Everything You Need to know about Antidepressants
A Government publication states that between 2017 and 2018, 17% of the adult population received antidepressants. My understanding is this has increased in recent years. As an example, between October and December 2021, there were 1.71 million more antidepressants prescribed than expected based on historical trends. With more people struggling with depression and less access to therapy-based help, doctors find their only option is to prescribe antidepressants. An awareness of antidepressants, how they work, the pros and cons will help you decide whether to take antidepressants or seek non-medical support privately.
Scientists discovered antidepressants by accident when looking for drugs to help other ailments. When they trialled the drugs, they noticed the patients’ experiences improved mood and energy levels. Investigations showed that the medications increased the activity of certain neurotransmitters in the brain. Antidepressants therefore work when the cause of your depression is slack neurotransmitters.
Types of Antidepressant
Antidepressants are medications designed to ease depressive symptoms. There are different types of antidepressant with different functions.
The most widely prescribed antidepressants are SSRIs (selective serotonin reuptake inhibitors). SSRIs have less side effects than other antidepressants, but the least effective for depression. SSRIs work on the neurotransmitter serotonin. Serotonin helps with mood stabilisation. Once serotonin passes its message, the nerve cells reabsorb it. SSRIs block this reuptake, so there is more serotonin available to transmit messages.
Recent research suggests there are at least two serotonin systems in the brain. These systems appear to manage opposite effects on mood. One boosts good mood and motivation, whilst the other causes anxiety and nervousness. In rare cases, SSRIs might enhance the mood decreasing system, causing increased depression. Popular SSRIs are Fluoxetine, Citalopram, Escitalopram, and Sertraline.
SNRIs (serotonin-noradrenaline reuptake inhibitors), like SSRIs inhibit the uptake of serotonin. In addition, they inhibit the uptake of noradrenaline. Noradrenaline is a neurotransmitter related to alertness and energy. Duloxetine and Venlafaxine are SNRIs.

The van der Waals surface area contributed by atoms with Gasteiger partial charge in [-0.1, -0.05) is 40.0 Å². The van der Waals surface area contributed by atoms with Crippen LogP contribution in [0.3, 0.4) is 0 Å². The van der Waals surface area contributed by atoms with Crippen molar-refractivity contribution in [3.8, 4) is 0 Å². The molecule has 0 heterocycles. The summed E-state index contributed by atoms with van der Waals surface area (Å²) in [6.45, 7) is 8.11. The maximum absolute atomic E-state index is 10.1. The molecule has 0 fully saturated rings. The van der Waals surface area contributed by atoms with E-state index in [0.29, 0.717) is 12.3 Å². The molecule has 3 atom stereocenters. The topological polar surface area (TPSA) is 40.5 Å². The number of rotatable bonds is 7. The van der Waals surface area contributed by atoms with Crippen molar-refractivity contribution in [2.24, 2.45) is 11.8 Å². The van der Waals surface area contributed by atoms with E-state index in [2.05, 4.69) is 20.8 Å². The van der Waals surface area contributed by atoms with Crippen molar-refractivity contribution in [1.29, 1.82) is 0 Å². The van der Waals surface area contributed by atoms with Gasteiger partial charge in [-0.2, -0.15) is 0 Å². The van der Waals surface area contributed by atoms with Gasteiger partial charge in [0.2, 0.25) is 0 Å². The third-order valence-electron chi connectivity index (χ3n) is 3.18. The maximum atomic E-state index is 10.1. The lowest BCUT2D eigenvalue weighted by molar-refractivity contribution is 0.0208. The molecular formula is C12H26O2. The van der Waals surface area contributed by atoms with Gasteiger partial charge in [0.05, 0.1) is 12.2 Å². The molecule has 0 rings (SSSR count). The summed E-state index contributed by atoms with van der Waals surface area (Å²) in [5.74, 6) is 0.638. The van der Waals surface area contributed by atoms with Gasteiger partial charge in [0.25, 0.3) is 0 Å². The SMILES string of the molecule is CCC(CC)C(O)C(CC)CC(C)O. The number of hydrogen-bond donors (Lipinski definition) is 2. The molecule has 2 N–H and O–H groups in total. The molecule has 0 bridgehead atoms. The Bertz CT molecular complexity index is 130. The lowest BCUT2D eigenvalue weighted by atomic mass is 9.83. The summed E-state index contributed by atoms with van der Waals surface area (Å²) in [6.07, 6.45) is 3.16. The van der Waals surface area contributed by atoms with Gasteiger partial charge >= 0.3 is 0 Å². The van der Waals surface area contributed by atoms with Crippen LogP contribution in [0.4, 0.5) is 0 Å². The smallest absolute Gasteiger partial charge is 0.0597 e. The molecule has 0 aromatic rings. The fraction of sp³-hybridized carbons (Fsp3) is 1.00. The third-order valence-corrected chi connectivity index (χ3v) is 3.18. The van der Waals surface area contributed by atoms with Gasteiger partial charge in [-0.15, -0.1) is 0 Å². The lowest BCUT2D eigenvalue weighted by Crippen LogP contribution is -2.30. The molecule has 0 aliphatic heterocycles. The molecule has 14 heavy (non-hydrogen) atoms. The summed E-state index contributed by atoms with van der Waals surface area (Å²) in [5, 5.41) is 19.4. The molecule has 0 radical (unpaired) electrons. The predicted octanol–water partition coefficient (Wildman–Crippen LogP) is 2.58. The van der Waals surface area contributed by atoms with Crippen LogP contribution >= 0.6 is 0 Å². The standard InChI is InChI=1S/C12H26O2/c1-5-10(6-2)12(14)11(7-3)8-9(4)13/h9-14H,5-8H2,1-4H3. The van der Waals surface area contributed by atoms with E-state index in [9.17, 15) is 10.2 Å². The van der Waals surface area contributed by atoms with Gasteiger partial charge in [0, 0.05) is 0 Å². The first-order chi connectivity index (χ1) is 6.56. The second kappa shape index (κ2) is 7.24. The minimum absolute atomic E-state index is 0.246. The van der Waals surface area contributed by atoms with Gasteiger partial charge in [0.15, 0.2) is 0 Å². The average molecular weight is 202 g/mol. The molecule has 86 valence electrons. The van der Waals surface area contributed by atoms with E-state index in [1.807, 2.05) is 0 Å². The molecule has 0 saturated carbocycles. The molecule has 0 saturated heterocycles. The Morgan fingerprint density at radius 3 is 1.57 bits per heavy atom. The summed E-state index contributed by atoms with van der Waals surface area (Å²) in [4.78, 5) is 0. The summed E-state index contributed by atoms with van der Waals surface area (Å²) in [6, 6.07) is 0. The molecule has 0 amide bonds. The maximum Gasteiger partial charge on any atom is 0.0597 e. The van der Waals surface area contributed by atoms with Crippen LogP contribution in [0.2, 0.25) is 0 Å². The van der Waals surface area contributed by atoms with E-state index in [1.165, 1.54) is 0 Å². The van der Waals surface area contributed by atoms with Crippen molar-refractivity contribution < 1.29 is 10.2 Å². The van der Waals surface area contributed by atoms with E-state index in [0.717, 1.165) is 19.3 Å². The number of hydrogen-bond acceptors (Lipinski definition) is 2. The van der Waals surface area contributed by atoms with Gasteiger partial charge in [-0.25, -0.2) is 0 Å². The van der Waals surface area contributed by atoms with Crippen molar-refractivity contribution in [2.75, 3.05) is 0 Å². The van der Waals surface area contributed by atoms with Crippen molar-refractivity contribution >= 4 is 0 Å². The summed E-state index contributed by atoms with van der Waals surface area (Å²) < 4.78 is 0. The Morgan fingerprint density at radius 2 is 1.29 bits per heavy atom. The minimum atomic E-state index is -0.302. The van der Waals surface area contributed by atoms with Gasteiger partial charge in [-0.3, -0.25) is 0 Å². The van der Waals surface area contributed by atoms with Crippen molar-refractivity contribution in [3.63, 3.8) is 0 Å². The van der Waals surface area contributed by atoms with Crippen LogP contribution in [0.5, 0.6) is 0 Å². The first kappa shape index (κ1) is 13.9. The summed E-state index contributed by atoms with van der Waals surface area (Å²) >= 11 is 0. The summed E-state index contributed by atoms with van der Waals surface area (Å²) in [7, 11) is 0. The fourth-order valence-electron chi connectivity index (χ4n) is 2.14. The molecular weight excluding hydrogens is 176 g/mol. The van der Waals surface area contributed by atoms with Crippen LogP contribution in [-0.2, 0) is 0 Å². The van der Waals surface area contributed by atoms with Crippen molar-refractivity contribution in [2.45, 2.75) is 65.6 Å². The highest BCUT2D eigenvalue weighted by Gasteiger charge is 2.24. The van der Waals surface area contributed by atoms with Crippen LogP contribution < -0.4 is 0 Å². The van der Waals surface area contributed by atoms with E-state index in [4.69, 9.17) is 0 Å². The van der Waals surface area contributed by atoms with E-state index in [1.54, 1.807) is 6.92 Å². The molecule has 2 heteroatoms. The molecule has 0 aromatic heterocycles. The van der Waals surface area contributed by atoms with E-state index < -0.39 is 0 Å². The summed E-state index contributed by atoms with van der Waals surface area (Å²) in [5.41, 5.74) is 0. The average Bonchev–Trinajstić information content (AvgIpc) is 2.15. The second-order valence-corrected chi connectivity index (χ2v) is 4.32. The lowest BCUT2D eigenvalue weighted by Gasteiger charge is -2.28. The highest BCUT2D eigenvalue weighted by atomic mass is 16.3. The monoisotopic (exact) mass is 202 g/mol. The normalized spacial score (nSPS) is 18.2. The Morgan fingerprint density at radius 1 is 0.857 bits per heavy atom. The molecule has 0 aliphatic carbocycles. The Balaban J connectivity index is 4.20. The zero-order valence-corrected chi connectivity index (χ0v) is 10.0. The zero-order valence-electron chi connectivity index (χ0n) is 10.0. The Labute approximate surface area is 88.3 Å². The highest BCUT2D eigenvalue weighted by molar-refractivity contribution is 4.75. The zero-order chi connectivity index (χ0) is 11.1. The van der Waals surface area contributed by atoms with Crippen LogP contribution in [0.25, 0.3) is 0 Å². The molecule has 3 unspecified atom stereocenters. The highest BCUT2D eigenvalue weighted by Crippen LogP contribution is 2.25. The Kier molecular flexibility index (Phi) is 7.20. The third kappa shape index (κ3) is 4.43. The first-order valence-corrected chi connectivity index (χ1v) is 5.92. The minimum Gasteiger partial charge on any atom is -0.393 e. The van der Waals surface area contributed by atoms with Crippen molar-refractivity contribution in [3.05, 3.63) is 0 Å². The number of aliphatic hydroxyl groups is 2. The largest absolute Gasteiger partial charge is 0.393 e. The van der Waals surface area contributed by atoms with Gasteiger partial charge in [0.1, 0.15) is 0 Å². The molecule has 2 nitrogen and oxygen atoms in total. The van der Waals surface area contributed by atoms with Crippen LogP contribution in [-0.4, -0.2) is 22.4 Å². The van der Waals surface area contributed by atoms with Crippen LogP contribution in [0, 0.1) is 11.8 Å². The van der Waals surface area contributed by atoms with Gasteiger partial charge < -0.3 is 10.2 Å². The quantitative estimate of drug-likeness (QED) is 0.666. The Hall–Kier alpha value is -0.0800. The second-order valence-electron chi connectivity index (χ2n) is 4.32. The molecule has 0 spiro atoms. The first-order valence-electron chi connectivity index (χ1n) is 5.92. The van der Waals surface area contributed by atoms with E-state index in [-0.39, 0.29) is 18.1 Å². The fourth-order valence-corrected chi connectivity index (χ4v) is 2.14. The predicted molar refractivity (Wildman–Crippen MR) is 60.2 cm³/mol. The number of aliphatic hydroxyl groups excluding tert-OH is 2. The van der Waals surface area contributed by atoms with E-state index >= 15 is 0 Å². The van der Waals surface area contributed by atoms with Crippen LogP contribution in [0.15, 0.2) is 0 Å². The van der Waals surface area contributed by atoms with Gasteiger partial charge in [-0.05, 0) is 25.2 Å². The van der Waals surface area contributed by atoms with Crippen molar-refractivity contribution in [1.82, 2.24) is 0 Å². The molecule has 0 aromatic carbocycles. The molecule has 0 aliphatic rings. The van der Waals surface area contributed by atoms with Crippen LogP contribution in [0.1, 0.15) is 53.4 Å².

NASSAs (noradrenaline and specific serotonergic antidepressants) cause noradrenaline and serotonin to build up, so they pass on more messages. Mirtazapine is a popular NASSA.
TCAs (tricyclic antidepressants) such as amitriptyline, clomipramine, dosulepin, imipramine, lofepramine and nortriptyline are less recommended, older style antidepressants. TCAs, like SNRIs block the reuptake of serotonin and noradrenaline.
SARIs (serotonin antagonists and reuptake inhibitors) stop serotonin reuptake, targeting the serotonin receptor 5HT2a, blocking the function of the serotonin transporter protein so the amount of active serotonin in the body increases. Trazodone is the main SARI prescribed.
Another older style antidepressant is MAOIs (monoamine oxidase inhibitors), which block the effect of the enzymes responsible for breaking down neurotransmitters such as serotonin and dopamine, allowing the neurotransmitters to stay active longer. Tranylcypromine, phenelzine and ispcarboxazid are all MAOIs.
Do antidepressants work?
Antidepressants work wonderfully for some people, and not so wonderfully for others. I have worked with people who feel like they are magic pills, having revolutionised their life, and others who can no longer cry or simply feel no effect at all. Antidepressants have side effects, such as anxiety, sickness, dizziness, sleep disturbances, headaches, loss of libido, for some people.
When lifestyle is the creator of depressive symptoms, antidepressants may not help. Because of the negative side effects and difficulties coming off antidepressants, it is always worth an introspective look at your lifestyle to see whether it needs an overhaul. Check your sleep, nutrition, work life balance, physical activity, and time outdoors to see whether the natural way of living and your lifestyle are spreading further and further apart.
Many people who stop antidepressants experience withdrawal effects. Research conducted in 2019 by Dr. James Davies and Dr. John Read, found that 56% of people experience withdrawal, and of those 46% describe the withdrawal as severe. Withdrawal symptoms experienced are insomnia, irritability, depression, brain fog, anxiety, fatigue, panic attacks and nausea. Dr. Ellen Vora explains in her book that most psychiatrists deny SSRIs cause withdrawal. So much so, doctor school teaches students to consider any symptoms after stopping medication as relapse rather than withdrawal. Dr. Vora disagrees and believes in real withdrawal. Her process for withdrawal is always personalised. However, she sets the initial rate of decrease of the medication to 10%. Simultaneously supporting detoxification, the nervous system, and space for emotional release. She also recommends focus on hydration, Epsom salt baths, daily meditation, and breath work. She asks her clients to prioritise sleep and nutrition.
Making your Choice
If you are considering taking antidepressant medication, ensure your GP provides you enough information to make an informed decision. Your doctor should fully inform you of any potential side effects of the medication, and a discussion of withdrawal. They should also help you understand how the medication works and why they made that choice. Only when you have all the information can you give informed consent.
Some people choose to use medication to support a non-medical therapeutic journey. When your depression is so bad that attending your therapy is impossible, antidepressants might give you the leg up you need to get back on track.